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The (co-)production of public uncertainty: UK scientific advice on mobile phone health risks

[journal article]

Stilgoe, Jack

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Abstract UK scientific advice on the possible health risks of mobile phones has embraced (or seems to be embracing) broader engagement with interested non-experts. This paper explains the context of lost credibility that made such a development necessary, and the implications of greater engagement for the construction (and expert control) of “public concern.” I narrate how scientific advice matured from an approach based on compliance with guidelines to a style of “public science” in which issues such as trust and democracy were intertwined with scientific risk assessment. This paper develops existing conceptions of the “public understanding of science” with an explanation based around the co-production of scientific and social order. Using a narrative drawn from a series of in-depth interviews with scientists and policymakers, I explain how expert reformulation of the state of scientific uncertainty within a public controversy reveals constructions of “The Public,” and the desired extent of their engagement. Constructions of the public changed at the same time as a construction of uncertainty as solely an expert concern was molded into a state of politically workable public uncertainty. This paper demonstrates how publics can be constructed as instruments of credible policymaking, and suggests the potential for public alienation if non-experts feel they have not been fairly represented.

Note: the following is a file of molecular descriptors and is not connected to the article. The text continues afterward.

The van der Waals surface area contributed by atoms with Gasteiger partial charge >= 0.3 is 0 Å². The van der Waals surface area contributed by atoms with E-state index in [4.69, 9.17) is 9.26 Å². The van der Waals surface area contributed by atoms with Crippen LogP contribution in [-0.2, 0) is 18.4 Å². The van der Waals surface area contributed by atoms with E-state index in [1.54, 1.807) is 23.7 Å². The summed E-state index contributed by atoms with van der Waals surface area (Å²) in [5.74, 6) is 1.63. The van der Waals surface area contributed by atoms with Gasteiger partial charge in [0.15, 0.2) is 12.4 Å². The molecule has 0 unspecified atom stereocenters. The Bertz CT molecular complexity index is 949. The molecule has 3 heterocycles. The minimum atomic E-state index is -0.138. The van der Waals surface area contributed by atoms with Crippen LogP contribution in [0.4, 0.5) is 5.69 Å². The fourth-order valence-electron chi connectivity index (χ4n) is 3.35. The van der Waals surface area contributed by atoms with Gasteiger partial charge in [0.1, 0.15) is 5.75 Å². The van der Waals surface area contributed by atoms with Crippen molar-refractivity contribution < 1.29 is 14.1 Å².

Document language English
Publication Year 2007
Page/Pages p. 45-61
Journal Public Understanding of Science, 16 (2007) 1
Status Postprint; peer reviewed
Licence PEER Licence Agreement (applicable only to documents from PEER project)